In a segment at the top of the show on the surge of evacuees to the Texas city, Barbara Bush said: “Almost everyone I’ve talked to says we’re going to move to Houston.”

    Then she added: “What I’m hearing which is sort of scary is they all want to stay in Texas. Everyone is so overwhelmed by the hospitality.

    “And so many of the people in the arena here, you know, were underprivileged anyway, so this—this (she chuckles slightly) is working very well for them.”



    posted by Tracy Van Slyke
    Reader Comments
    Looks like Barbara studied up for her interview by watching a GOOD TIMES marathon on Nick at Night.

    posted by rmb on 9-6-05 at 11:53 AM
    It’s clear from Babs remarks that “W’s” gene pool is tainted. The ole girl’s elitism matches her husband’s facination with the scanning machine at the grocery store.

    Heres hoping there is a PR deluge from this extremely stupid remark.

    As someone has observed, “the apple doesn’t fall far from the tree.”

    posted by Lackey Rowe on 9-6-05 at 12:45 PM
    Relevant anecdote:

    My family used to do the dry cleaning for the old man Bush...one day, our drapery guys go to the Walker household, the old man’s mother. They’re sweating their asses off, putting up these big drapes in their big house.

    So the old lady offers them some iced tea. They readily accept; but when they follow her into the dining room, she has this embarrassed look on her face and says, “The servant’s quarters are over there.”

    True story.

    posted by rocco on 9-6-05 at 1:03 PM
    Ride it like a fiord: ”...700 guests and employees from the Hyatt Hotel could move to the head of the evacuation line — much to the amazement of those who had been crammed in the Superdome since last Sunday."
    http://www.msnbc.msn.com/id/9175611/page/2/

    posted by Tim Christopher on 9-6-05 at 4:33 PM
    “And so many of the people in the arena here, you know, were underprivileged anyway, so this—this (she chuckles slightly) is working very well for them.”


    Looks like Dubya got his special form of sensitivity and compassion from the mothers’ side.

    posted by Rabbit on 9-7-05 at 7:29 AM
    I was once told that ignorance is bliss, and in so many ways the Bush regime continues to display that very fact. It would have been nice to have her stand in the center of Dome durring the 3rd day of turmoil and deliver that very message to the desperate and destitue...they would have ripped that woman to shreds.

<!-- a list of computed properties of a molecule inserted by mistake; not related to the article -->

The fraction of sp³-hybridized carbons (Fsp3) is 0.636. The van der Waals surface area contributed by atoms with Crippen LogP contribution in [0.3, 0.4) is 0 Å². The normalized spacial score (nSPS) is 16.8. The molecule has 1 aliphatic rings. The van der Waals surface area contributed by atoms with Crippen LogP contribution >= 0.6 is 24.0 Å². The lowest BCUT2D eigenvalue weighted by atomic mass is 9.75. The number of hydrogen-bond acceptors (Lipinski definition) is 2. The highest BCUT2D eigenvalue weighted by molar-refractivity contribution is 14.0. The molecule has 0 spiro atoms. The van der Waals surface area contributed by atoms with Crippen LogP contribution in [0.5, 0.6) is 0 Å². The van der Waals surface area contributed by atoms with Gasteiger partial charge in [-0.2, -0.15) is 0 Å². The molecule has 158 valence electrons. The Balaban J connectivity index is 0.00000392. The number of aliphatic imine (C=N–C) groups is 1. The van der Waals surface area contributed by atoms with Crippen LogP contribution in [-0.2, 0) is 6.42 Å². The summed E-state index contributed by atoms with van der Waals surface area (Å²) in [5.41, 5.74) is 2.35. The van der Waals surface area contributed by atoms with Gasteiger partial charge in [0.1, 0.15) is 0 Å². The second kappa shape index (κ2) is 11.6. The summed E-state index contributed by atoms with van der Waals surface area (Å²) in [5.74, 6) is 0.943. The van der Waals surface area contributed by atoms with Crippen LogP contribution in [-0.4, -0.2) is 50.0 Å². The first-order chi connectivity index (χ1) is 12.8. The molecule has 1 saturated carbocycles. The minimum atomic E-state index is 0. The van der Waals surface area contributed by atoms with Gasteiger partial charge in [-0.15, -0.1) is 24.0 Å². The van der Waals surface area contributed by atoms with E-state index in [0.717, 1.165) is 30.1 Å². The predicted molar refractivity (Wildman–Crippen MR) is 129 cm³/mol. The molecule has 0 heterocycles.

posted by Vvondale Reynolds on 9-7-05 at 2:53 PM
    They should slaughter that cow, Barbara, and feed her to the crowds. That would lend a very Tennessee Williams - Suddenly Last Summer - motif to this tragedy. How perfect!

    posted by Keith Gore Wiseman on 9-8-05 at 2:42 PM
    I did not agree with the outburst Kanye West made on national TV after the Katrina disaster. One thing he said was, “George Bush dosen’t care about black people”. Perhaps I was too quick to dismiss the comments West made. Barbara Bush’s ignorant and disgusting comments are evidence that West may in fact be right.

    posted by Sean Ryan on 9-8-05 at 8:45 PM
    “Looks like Barbara studied up for her interview by watching a GOOD TIMES marathon on Nick at Night.” - rmb

    I deficated in the Bush gene pool
  • socal05socal05 Registered User Posts: 125 Junior Member
    What is the point of posting more “Hate Barbara Bush” comments from some other site??

    It is very disingenuous to excuse the MANY insensitive, out of touch, crass, gay bashing comments of the ultra-privileged Teresa Heinz Kerry, while making such a big deal out of one misstatement by Mrs. Bush. You are exposing your hypocrisy. If any of those words had come out of Barbara Bush’s mouth, you would be all over it.
  • dmd77dmd77 Registered User Posts: 8,663 Senior Member
    I have already said that I was saddened by BB's remarks; I also think that the particular remark of THK that you posted (and yes, I am aware of many insensitive things she has said, as well, which have also saddened me) indicate a fine grasp of the priorities. Water *is* the highest priority for the maintenance of life. You have about 4 days (more or less) without water; 30 days without food; and (weather permitting) no need for clothing, as many Florida "naturist" colonies have proven. THK did not say that people were better off without clothing; she said water should come first.
  • socal05socal05 Registered User Posts: 125 Junior Member
    If Barbara had said, "Let them go naked," you would have reamed her for it.
  • citygirlsmomcitygirlsmom - Posts: 13,158 Senior Member
    It saddens me alot. Its a mentality that should not justed be brushed aside.

    These people had jobs. What she said sounded like they didn't have anything to lose. And they did.

    Maybe they lost less "things" but what they had is gone

    Her words reflect the policy of this Government.
  • socal05socal05 Registered User Posts: 125 Junior Member
    And your hero, THK, said, "Let them go naked." That is a lot worse.
  • mootmommootmom Registered User Posts: 4,162 Senior Member
    Oh bull, there's nothing at all wrong with being naked. It's not considered acceptable in this society, but it's not a worldwide concern.

    I don't recall anyone deeming Theresa Heinz Kerry their hero. Stick to the subject at hand, please, rather than pointing somewhere else and saying, "See? That was bad too, but you don't complain about that." Her remarks got plenty of hot air blown around about them when they were first uttered. How far back shall we go in trading remarks that may have been better off unspoken? I'll bet we could keep it up for days, at least: there's quite a history of it among prominent Americans who should have known better.

    Which is what the OP started this thread to lament in the first place.
  • dmd77dmd77 Registered User Posts: 8,663 Senior Member
    Wow, mootmom, thanks for the defense!
This discussion has been closed.